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Effectiveness of a Nutrition Education Package in Improving Feeding Practices, Dietary Adequacy and Growth of Infants and Young Children in Rural Tanzania: Rationale, Design and Methods of a Cluster Randomised Trial.

Kulwa, K. B., Verstraeten, R., Bouckaert, K. P., Mamiro, P. S., Kolsteren, P. W. and Lachat, C. (2014) Effectiveness of a Nutrition Education Package in Improving Feeding Practices, Dietary Adequacy and Growth of Infants and Young Children in Rural Tanzania: Rationale, Design and Methods of a Cluster Randomised Trial. BMC public health, 14. p. 1077. ISSN 1471-2458

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Abstract

Strategies to improve infant and young child nutrition in low- and middle- income countries need to be implemented at scale. We contextualised and packaged successful strategies into a feasible intervention for implementation in rural Tanzania. Opportunities that can optimise delivery of the intervention and encourage behaviour change include mothers willingness to modifying practices; support of family members; seasonal availability and accessibility of foods; established set-up of village peers and functioning health system. The primary objective of the study is to evaluate the effectiveness of a nutrition education package in improving feeding practices, dietary adequacy and growth as compared to routine health education. A parallel cluster randomised controlled trial will be conducted in rural central Tanzania in 9 intervention and 9 control villages. The control group will receive routine health education offered monthly by health staff at health facilities. The intervention group will receive a nutrition education package in addition to the routine health education. The education package is comprised of four components: 1) education and counselling of mothers, 2) training community-based nutrition counsellors and monthly home visits, 3) sensitisation meetings with health staff and family members, and 4) supervision of community-based nutrition counsellors. The duration of the intervention is 9 months and infants will be recruited at 6 months of age. Primary outcome (linear growth as length-for-age Z-scores) and secondary outcomes (changes in weight-for-length Z-scores; mean intake of energy, fat, iron and zinc from complementary foods; proportion of children consuming 4 or more food groups and recommended number of semi-solid/soft meals and snacks per day; maternal level of knowledge and performance of recommended practices) will be assessed at baseline and ages 9, 12 and 15 months. Process evaluation will document reach, dose and fidelity of the intervention and context at 8 and 15 months. Results of the trial will provide evidence of the effectiveness of the nutrition education package in community settings of rural Tanzania. They will provide recommendations for strengthening the nutrition component of health education in child health services.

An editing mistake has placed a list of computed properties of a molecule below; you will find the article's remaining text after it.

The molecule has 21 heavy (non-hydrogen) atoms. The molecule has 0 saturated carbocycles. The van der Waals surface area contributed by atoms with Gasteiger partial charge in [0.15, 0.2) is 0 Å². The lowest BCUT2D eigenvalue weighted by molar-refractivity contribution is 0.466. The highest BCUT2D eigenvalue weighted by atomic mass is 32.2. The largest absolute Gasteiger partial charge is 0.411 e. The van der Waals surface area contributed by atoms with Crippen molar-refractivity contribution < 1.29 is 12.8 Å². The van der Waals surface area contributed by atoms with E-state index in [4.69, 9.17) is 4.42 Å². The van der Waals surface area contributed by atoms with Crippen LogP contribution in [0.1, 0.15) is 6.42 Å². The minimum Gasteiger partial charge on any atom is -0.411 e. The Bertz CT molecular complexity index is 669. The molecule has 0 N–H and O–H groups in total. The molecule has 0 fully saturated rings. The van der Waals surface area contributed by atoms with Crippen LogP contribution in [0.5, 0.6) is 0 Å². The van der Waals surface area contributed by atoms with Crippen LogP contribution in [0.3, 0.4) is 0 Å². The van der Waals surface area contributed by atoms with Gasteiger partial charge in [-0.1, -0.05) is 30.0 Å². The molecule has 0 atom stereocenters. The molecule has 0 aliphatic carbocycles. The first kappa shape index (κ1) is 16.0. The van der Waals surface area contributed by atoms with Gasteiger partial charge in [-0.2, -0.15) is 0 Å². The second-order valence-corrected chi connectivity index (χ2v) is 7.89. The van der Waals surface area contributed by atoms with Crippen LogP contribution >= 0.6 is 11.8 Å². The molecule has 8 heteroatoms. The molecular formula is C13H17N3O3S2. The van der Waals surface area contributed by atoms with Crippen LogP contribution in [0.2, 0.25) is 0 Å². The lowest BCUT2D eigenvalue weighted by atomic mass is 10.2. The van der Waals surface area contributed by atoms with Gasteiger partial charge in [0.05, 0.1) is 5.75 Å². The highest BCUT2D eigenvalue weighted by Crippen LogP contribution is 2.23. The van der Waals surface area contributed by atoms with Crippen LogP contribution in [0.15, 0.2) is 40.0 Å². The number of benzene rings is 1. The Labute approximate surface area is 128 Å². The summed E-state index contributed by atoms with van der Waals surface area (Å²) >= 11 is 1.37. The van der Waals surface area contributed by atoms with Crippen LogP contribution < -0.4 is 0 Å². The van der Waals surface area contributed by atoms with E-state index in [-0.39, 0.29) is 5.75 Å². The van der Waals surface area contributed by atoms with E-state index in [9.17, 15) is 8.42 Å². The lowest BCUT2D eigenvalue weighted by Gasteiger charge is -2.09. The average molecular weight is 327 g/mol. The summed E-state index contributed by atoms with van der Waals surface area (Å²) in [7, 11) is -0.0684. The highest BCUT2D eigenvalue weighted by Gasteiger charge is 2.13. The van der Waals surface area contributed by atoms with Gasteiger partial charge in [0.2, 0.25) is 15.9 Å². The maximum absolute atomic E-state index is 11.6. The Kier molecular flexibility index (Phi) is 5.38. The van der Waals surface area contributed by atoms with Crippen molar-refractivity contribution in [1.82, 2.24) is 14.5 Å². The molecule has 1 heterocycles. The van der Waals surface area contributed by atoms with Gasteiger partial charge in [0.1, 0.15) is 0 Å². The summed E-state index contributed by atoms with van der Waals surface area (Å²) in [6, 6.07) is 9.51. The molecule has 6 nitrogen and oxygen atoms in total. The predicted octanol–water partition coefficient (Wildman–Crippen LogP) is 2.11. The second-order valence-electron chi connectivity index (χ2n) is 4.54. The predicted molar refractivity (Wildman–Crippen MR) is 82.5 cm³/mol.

Item Type: Article
Keywords: Nutrition education, Complementary feeding, Growth, Tanzania, Cluster randomised trial, Intervention mapping
Subjects: Nutrition & food security > Diet
Divisions: Other
Depositing User: Mr Joseph Madata
Date Deposited: 21 Nov 2014 07:58
Last Modified: 21 Nov 2014 07:58
URI: http://ihi.eprints.org/id/eprint/2943

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